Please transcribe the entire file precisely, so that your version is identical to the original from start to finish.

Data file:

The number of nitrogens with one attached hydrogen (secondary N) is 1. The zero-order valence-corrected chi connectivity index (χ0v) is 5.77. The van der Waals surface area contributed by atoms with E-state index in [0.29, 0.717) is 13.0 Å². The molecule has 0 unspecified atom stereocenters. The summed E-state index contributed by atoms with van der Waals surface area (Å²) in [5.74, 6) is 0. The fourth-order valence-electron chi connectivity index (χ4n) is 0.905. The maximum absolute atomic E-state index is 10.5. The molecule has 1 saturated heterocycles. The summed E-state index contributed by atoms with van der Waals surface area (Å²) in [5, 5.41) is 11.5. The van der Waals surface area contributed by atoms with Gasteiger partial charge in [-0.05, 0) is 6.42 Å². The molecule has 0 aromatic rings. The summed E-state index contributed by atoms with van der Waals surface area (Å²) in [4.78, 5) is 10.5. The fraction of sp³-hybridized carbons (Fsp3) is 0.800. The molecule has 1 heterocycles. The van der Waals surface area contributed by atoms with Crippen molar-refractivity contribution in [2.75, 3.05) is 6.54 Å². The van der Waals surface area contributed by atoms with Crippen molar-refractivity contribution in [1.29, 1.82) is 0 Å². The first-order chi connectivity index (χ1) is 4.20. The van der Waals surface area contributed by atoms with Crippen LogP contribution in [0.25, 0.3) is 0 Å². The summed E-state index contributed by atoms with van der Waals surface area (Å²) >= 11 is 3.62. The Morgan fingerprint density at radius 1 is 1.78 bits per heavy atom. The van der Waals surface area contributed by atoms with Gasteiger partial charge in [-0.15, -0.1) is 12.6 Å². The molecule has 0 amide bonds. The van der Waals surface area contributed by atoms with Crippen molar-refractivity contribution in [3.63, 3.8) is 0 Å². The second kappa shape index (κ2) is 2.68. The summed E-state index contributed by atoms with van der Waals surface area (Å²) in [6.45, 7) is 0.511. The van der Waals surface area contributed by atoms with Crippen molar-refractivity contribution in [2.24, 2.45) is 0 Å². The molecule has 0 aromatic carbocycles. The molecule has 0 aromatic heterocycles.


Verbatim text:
The number of nitrogens with one attached hydrogen (secondary N) is 1. The zero-order valence-corrected chi connectivity index (χ0v) is 5.77. The van der Waals surface area contributed by atoms with E-state index in [0.29, 0.717) is 13.0 Å². The molecule has 0 unspecified atom stereocenters. The summed E-state index contributed by atoms with van der Waals surface area (Å²) in [5.74, 6) is 0. The fourth-order valence-electron chi connectivity index (χ4n) is 0.905. The maximum absolute atomic E-state index is 10.5. The molecule has 1 saturated heterocycles. The summed E-state index contributed by atoms with van der Waals surface area (Å²) in [5, 5.41) is 11.5. The van der Waals surface area contributed by atoms with Gasteiger partial charge in [-0.05, 0) is 6.42 Å². The molecule has 0 aromatic rings. The summed E-state index contributed by atoms with van der Waals surface area (Å²) in [4.78, 5) is 10.5. The fraction of sp³-hybridized carbons (Fsp3) is 0.800. The molecule has 1 heterocycles. The van der Waals surface area contributed by atoms with Crippen molar-refractivity contribution in [2.75, 3.05) is 6.54 Å². The van der Waals surface area contributed by atoms with Crippen molar-refractivity contribution in [1.29, 1.82) is 0 Å². The first-order chi connectivity index (χ1) is 4.20. The van der Waals surface area contributed by atoms with Crippen LogP contribution in [0.25, 0.3) is 0 Å². The summed E-state index contributed by atoms with van der Waals surface area (Å²) >= 11 is 3.62. The Morgan fingerprint density at radius 1 is 1.78 bits per heavy atom. The van der Waals surface area contributed by atoms with Gasteiger partial charge in [-0.15, -0.1) is 12.6 Å². The molecule has 0 amide bonds. The van der Waals surface area contributed by atoms with Crippen molar-refractivity contribution in [3.63, 3.8) is 0 Å². The second kappa shape index (κ2) is 2.68. The summed E-state index contributed by atoms with van der Waals surface area (Å²) in [6.45, 7) is 0.511. The van der Waals surface area contributed by atoms with Crippen molar-refractivity contribution in [2.24, 2.45) is 0 Å². The molecule has 0 aromatic carbocycles. The molecule has 0 aromatic heterocycles.